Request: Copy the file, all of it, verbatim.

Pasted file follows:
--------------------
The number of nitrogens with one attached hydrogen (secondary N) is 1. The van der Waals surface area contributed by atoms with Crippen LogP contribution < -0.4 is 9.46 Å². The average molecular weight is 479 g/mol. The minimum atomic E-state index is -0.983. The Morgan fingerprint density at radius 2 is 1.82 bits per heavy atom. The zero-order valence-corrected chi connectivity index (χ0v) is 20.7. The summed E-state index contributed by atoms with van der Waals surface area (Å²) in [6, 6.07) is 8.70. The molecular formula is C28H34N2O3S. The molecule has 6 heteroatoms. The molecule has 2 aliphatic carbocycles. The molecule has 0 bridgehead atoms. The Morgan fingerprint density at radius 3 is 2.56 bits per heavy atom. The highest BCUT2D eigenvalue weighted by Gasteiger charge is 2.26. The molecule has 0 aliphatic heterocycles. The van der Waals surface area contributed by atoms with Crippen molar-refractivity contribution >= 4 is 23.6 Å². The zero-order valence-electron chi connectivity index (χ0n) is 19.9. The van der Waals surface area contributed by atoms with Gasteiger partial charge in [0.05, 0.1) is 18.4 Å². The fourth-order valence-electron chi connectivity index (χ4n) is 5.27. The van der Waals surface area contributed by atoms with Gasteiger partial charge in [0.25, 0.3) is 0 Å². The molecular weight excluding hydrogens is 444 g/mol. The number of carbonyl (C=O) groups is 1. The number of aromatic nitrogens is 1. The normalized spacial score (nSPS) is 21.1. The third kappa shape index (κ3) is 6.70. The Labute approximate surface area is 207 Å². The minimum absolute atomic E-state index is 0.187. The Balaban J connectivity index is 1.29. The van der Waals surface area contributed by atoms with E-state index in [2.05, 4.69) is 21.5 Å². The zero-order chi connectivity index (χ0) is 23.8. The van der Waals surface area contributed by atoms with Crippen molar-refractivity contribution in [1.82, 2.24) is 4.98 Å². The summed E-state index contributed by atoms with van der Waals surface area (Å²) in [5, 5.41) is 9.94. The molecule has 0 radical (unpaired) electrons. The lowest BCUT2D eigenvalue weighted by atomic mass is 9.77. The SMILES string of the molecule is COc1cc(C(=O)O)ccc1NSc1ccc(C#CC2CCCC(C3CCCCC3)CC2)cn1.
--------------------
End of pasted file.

The number of nitrogens with one attached hydrogen (secondary N) is 1. The van der Waals surface area contributed by atoms with Crippen LogP contribution < -0.4 is 9.46 Å². The average molecular weight is 479 g/mol. The minimum atomic E-state index is -0.983. The Morgan fingerprint density at radius 2 is 1.82 bits per heavy atom. The zero-order valence-corrected chi connectivity index (χ0v) is 20.7. The summed E-state index contributed by atoms with van der Waals surface area (Å²) in [6, 6.07) is 8.70. The molecular formula is C28H34N2O3S. The molecule has 6 heteroatoms. The molecule has 2 aliphatic carbocycles. The molecule has 0 bridgehead atoms. The Morgan fingerprint density at radius 3 is 2.56 bits per heavy atom. The highest BCUT2D eigenvalue weighted by Gasteiger charge is 2.26. The molecule has 0 aliphatic heterocycles. The van der Waals surface area contributed by atoms with Crippen molar-refractivity contribution >= 4 is 23.6 Å². The zero-order valence-electron chi connectivity index (χ0n) is 19.9. The van der Waals surface area contributed by atoms with Gasteiger partial charge in [0.05, 0.1) is 18.4 Å². The fourth-order valence-electron chi connectivity index (χ4n) is 5.27. The van der Waals surface area contributed by atoms with Gasteiger partial charge in [0.25, 0.3) is 0 Å². The molecular weight excluding hydrogens is 444 g/mol. The number of carbonyl (C=O) groups is 1. The number of aromatic nitrogens is 1. The normalized spacial score (nSPS) is 21.1. The third kappa shape index (κ3) is 6.70. The Labute approximate surface area is 207 Å². The minimum absolute atomic E-state index is 0.187. The Balaban J connectivity index is 1.29. The van der Waals surface area contributed by atoms with E-state index in [2.05, 4.69) is 21.5 Å². The zero-order chi connectivity index (χ0) is 23.8. The van der Waals surface area contributed by atoms with Crippen molar-refractivity contribution in [1.82, 2.24) is 4.98 Å². The summed E-state index contributed by atoms with van der Waals surface area (Å²) in [5, 5.41) is 9.94. The molecule has 0 radical (unpaired) electrons. The lowest BCUT2D eigenvalue weighted by atomic mass is 9.77. The SMILES string of the molecule is COc1cc(C(=O)O)ccc1NSc1ccc(C#CC2CCCC(C3CCCCC3)CC2)cn1.